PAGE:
Today I took Diane’s little convertible to Les Schwab for some new shoes. The ones it had were mismatched, and of a brand that is no longer manufactured, a bad sign for safety on the highway. So, I bit the bullet, wanting to keep my bride from participating in a thrilling game of bumper cars on Highway 30, and got her the best tires old Les sold. Another reason I felt the need to replace them is because it seems I’m the one who drives it the most. I still have the ’96 Subaru, but it’s going to hit the auction block today so it’s no longer a factor. Also, Diane told me I could fix the old truck. That’s major. I’ve probably shared all that before but this time it’s true.
After getting the tires installed I went about resurrecting the fog lights. The multi-function switch I ordered from eBay showed up yesterday, but I didn’t put it in until today because I had to get a new fuse to replace the one that wasn’t there. I knew the fogs lights worked because I did some fuse swappo-change-o to confirm using the one from the seat heater circuit.
Once the new switch was installed, the fog lights worked just great, after I got the correct size fuse. The first ones I bought were from NAPA and were too big because I simply failed to realize that, since it was a little car, it needed mini-blade fuses. The switch worked just great, but the turn signals didn’t. There was just nothing there. No little clicky sound or blinking lights on the dash-board. Nothing. So, I took the cowling off, which I shouldn’t have installed until I had confirmed that everything worked, and connected the old switch and confirmed that the blinky lights really worked. During this advanced troubleshooting sequence I felt the clicky part working under my hand leading me to the conclusion that the new switch didn’t come with the blinky relay. After a short pause, during which I surmised that this wasn’t unusual, I disconnected the old switch, removed the relay and installed it on the new switch, and connected it and confirmed that it worked just fine. Another successful day of “fixing” something. Then I tightened all the screws I’d removed, and called it good when I couldn’t find anything left over from the dismantling.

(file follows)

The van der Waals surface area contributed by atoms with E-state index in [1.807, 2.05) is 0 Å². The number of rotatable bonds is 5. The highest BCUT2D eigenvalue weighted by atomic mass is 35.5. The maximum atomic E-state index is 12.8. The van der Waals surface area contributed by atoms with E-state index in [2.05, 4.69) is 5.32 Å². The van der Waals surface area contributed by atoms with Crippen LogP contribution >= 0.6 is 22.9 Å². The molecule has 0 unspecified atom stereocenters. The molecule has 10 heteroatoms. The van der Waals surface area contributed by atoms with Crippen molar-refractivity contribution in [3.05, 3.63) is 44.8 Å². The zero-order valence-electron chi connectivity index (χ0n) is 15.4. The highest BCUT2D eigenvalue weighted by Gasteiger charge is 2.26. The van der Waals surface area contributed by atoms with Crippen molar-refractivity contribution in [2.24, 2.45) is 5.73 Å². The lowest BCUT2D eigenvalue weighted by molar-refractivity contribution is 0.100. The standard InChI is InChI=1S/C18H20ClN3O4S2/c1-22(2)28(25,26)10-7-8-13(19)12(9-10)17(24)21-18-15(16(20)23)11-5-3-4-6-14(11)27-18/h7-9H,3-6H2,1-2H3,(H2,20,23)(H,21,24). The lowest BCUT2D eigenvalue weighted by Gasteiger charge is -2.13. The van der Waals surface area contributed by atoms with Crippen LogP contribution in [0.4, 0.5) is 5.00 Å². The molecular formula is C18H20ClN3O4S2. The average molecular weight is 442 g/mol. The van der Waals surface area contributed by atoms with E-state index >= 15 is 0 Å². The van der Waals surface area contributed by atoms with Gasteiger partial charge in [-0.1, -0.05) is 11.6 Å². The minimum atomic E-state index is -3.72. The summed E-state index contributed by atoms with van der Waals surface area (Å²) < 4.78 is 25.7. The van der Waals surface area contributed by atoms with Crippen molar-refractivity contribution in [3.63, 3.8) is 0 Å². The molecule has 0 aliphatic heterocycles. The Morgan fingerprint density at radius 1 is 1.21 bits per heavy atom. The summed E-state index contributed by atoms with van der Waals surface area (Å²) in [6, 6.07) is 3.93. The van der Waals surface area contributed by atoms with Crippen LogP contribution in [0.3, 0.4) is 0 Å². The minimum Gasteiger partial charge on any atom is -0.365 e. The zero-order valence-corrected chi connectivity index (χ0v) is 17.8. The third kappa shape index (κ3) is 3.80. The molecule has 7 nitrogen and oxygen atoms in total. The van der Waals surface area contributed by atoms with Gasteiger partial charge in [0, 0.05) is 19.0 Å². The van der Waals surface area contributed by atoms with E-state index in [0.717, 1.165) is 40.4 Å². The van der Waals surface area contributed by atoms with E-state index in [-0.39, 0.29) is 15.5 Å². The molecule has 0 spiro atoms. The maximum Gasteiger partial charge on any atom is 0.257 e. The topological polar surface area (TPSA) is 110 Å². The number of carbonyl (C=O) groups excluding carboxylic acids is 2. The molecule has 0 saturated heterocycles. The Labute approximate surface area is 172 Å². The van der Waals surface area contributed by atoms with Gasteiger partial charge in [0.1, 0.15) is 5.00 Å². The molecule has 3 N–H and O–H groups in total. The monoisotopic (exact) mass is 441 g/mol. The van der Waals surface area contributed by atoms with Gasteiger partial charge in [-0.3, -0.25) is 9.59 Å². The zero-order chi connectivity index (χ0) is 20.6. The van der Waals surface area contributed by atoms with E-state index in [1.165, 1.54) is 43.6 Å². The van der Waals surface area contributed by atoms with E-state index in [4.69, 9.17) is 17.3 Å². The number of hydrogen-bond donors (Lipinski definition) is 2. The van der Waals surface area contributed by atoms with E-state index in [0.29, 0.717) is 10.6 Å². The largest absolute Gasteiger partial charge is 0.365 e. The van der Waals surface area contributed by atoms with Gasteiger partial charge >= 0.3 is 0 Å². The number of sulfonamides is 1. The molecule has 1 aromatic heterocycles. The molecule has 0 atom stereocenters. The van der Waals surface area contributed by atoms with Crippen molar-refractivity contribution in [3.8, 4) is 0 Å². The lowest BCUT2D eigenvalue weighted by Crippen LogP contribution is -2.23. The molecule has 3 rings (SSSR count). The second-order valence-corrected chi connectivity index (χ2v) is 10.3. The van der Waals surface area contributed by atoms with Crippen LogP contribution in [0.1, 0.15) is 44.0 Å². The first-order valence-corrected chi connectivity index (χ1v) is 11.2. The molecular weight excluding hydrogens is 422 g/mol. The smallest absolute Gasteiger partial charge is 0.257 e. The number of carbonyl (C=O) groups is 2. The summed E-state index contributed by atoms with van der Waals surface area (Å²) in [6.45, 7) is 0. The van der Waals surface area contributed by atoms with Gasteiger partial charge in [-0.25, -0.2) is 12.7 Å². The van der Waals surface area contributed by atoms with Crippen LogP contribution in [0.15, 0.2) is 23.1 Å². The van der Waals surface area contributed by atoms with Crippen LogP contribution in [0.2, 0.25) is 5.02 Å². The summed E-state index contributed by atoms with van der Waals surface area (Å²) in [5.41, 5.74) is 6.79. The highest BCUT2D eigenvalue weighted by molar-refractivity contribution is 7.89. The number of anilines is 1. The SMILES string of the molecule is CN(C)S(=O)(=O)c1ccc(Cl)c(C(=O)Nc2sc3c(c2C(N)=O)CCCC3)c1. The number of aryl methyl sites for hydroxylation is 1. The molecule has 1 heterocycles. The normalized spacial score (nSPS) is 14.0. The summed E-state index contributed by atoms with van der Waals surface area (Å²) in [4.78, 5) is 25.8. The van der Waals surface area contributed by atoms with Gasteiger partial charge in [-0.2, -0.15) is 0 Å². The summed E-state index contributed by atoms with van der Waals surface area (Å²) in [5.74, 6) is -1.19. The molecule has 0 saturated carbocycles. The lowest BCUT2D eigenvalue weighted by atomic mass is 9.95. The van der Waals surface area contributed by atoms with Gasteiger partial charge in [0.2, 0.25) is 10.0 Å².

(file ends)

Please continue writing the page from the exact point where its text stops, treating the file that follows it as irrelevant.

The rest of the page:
At that point I was in a light fixing frame of mind so I fired up the old motor home to see what didn’t work. I was gratified to discover that all the necessary lights work OK but some of the clearance lights don’t. I’m not worried about those, however, so just let them be.
While I was walking around the rig, with the engine running, I gave the old generator another chance to start, but it wouldn’t. It has a fuel problem like in it isn’t getting any. That’s a task for another day. If I need to run it for some reason, I’ll solve it.
A few days ago, after sharing a Subway sandwich at Wal*Mart, Diane and I spent a considerable amount of time trying to decide what kind of rubber, water-proof, floor mats to get for her PT. They have a large selection ranging from about $30 to $10. We settled on the cheap-o version which turned out to be rather prophetic since Diane lost them on the highway somewhere on her way to Bunco. You see, I’d placed them on top of the vehicle whilst emptying all the other stuff we purchased, and she didn’t see them when she jumped in and tore out of the driveway like that guy Mario. We can only surmise that she didn’t hit critical liftoff speed for the floor mats until she made the turn onto Pittsburgh Road. Now they are gone forever. We took solace in knowing we only lost the $10 version and that it could have been worse. She, of course, blames me for leaving them on the car, and I blame her for not seeing them laying there when she got in the car. I blamed her, of course, not taking into account that she’s much shorter in person and probably just couldn’t see them; and it was dark. So, ultimate, like normal, I must assume responsibility.
Now it’s time to go get some lunch somewhere to celebrate because I did all of the above without hurting myself even one time.